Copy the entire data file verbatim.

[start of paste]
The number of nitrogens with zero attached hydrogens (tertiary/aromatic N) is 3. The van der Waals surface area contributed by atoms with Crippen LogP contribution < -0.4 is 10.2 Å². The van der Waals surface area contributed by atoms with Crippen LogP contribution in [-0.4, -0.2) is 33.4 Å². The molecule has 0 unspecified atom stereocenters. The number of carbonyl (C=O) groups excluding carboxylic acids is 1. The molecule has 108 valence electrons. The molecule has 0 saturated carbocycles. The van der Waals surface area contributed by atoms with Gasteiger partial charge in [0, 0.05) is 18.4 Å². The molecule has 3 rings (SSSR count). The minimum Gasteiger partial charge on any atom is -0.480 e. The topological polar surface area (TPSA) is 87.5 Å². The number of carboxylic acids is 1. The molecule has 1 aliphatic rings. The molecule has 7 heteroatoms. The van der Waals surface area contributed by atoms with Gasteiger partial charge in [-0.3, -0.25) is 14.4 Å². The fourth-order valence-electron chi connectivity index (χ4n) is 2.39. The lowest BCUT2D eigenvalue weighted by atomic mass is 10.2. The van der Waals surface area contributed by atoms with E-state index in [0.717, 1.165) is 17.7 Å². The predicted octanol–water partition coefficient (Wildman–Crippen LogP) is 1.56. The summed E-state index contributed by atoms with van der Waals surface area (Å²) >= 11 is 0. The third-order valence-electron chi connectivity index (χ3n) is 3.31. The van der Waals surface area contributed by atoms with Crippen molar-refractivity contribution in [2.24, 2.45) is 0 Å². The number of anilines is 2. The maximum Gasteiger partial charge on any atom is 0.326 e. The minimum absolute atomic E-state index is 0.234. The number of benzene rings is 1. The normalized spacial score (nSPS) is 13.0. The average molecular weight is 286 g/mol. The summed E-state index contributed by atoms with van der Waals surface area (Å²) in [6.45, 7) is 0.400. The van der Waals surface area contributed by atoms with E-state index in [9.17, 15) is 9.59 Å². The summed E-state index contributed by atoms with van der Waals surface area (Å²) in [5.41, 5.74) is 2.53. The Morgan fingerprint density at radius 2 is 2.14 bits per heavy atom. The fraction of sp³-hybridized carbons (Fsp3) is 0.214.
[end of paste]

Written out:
The number of nitrogens with zero attached hydrogens (tertiary/aromatic N) is 3. The van der Waals surface area contributed by atoms with Crippen LogP contribution < -0.4 is 10.2 Å². The van der Waals surface area contributed by atoms with Crippen LogP contribution in [-0.4, -0.2) is 33.4 Å². The molecule has 0 unspecified atom stereocenters. The number of carbonyl (C=O) groups excluding carboxylic acids is 1. The molecule has 108 valence electrons. The molecule has 0 saturated carbocycles. The van der Waals surface area contributed by atoms with Gasteiger partial charge in [0, 0.05) is 18.4 Å². The molecule has 3 rings (SSSR count). The minimum Gasteiger partial charge on any atom is -0.480 e. The topological polar surface area (TPSA) is 87.5 Å². The number of carboxylic acids is 1. The molecule has 1 aliphatic rings. The molecule has 7 heteroatoms. The van der Waals surface area contributed by atoms with Gasteiger partial charge in [-0.3, -0.25) is 14.4 Å². The fourth-order valence-electron chi connectivity index (χ4n) is 2.39. The lowest BCUT2D eigenvalue weighted by atomic mass is 10.2. The van der Waals surface area contributed by atoms with E-state index in [0.717, 1.165) is 17.7 Å². The predicted octanol–water partition coefficient (Wildman–Crippen LogP) is 1.56. The summed E-state index contributed by atoms with van der Waals surface area (Å²) >= 11 is 0. The third-order valence-electron chi connectivity index (χ3n) is 3.31. The van der Waals surface area contributed by atoms with Crippen molar-refractivity contribution in [2.24, 2.45) is 0 Å². The number of anilines is 2. The maximum Gasteiger partial charge on any atom is 0.326 e. The minimum absolute atomic E-state index is 0.234. The number of benzene rings is 1. The normalized spacial score (nSPS) is 13.0. The average molecular weight is 286 g/mol. The summed E-state index contributed by atoms with van der Waals surface area (Å²) in [6.45, 7) is 0.400. The van der Waals surface area contributed by atoms with E-state index in [9.17, 15) is 9.59 Å². The summed E-state index contributed by atoms with van der Waals surface area (Å²) in [5.41, 5.74) is 2.53. The Morgan fingerprint density at radius 2 is 2.14 bits per heavy atom. The fraction of sp³-hybridized carbons (Fsp3) is 0.214.